BAINBRIDGE — If you want a big bluegrass wallop in a concise package with hard-charging energy that makes it stand out from the pack, don’t miss David Davis and the Warrior River Boys at the Bainbridge Town Hall Theatre, located at 15 North Main Street in Bainbridge, at 7 p.m. on Saturday, March 25.
Since the fall of 1984, David Davis and the Warrior River Boys have consistently recorded and toured, traveling well over two million miles, garnering a faithful following of friends and fans through scores of personal appearances, radio, and television exposure. They have performed in 46 states, the Bahamas, and all Canadian provinces at a majority of the largest outdoor festival events and many of the genre’s premier indoor venues.
The group’s recorded history has been preserved and distributed by some of the most influential labels in the genre’s history; Rounder, Wango, Time Life and Rebel.
A 2010 inductee to the Alabama Bluegrass Music Hall of Fame, David is widely recognized as one of the foremost practitioners of the Monroe mandolin technique. Collectively, David Davis and the Warrior River Boys continue to be at the forefront of defining traditional music to today’s audience. Rather than operating under trendy “hit” oriented marketing schemes, frontman/mandolinist David Davis simply nurtures his roots with integrity, tonal depth, and prose.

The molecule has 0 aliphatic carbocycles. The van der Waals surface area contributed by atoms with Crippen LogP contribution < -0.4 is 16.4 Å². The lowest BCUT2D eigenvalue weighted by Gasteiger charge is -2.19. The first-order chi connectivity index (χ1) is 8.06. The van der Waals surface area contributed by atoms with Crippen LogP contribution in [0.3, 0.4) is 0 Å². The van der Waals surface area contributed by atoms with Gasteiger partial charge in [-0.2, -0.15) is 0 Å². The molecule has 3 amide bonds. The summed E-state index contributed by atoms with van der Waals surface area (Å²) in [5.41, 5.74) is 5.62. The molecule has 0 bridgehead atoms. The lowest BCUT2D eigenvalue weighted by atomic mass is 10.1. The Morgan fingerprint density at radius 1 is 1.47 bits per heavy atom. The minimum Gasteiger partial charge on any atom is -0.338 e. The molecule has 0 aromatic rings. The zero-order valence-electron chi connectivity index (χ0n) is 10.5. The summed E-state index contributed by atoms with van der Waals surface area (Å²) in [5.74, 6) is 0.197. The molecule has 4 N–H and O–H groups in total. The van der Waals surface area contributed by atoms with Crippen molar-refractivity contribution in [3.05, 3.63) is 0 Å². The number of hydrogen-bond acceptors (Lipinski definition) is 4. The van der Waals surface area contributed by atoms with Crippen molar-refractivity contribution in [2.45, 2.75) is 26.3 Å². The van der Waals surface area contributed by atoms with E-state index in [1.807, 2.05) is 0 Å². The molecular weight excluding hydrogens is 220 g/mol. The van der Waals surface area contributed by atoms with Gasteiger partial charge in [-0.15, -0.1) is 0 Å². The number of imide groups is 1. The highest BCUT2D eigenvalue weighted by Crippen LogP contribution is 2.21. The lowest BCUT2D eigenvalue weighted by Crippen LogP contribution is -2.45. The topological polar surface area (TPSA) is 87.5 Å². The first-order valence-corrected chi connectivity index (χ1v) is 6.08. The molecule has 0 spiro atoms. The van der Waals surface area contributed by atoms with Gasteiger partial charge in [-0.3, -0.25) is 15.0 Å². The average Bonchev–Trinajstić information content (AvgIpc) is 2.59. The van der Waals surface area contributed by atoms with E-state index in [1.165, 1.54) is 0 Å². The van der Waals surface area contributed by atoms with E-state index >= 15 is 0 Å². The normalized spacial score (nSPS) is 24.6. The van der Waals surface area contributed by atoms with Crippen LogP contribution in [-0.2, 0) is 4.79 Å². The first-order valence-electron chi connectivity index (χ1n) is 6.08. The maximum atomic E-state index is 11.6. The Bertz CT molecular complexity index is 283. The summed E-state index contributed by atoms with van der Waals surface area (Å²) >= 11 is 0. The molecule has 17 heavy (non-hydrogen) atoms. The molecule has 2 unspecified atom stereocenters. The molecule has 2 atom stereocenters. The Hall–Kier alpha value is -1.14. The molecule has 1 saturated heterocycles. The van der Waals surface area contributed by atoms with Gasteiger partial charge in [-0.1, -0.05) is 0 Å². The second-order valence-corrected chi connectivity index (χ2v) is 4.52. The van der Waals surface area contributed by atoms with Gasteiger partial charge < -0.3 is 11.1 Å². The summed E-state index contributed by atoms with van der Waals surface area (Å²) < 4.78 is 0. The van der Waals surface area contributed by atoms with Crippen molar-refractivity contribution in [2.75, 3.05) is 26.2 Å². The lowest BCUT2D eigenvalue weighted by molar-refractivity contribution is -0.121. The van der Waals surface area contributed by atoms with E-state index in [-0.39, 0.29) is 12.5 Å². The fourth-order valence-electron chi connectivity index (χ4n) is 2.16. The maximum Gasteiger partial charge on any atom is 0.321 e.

Joining David on stage are Robert Montgomery, a banjo player from Moulton, Alabama who joined the Warrior River Boys in January 2008; Marty Hays from Salem, Illinois who has been on the road playing bass and singing with the band since 1995; Stan Wilemon playing guitar and singing lead and harmony vocals; and Phillip James on fiddle, guitar, mandolin, and bass.
David Davis and the Warrior River Boys have long been recognized as modern leaders in traditional bluegrass, but on their latest release “Didn’t He Ramble: Songs of Charlie Poole," they throw genre boundaries aside by delving deeper into the roots of acoustic music. They have produced a masterful and exciting collection of songs originally recorded in the 1920’s by the legendary Charlie Poole and His North Carolina Ramblers, a generation before Bill Monroe is credited with founding bluegrass music.
“Our intention was to evolve the songs, yet leave the strength and essence of the original feel as our foundation and build on that,” explains Davis.
Doors open at 6 p.m. and all performances are open seating. Tickets will be available at the door or you may reserve ahead by calling at 607-288-3882.
The evening of the show, the Student Arts Show will be featured in the Gallery. The gallery is open at 6 p.m. before the show through intermission and is free to the public.
For further information on future shows and gallery events, check out the website JerichoArts.com.
-Information provided by the Jericho Arts Council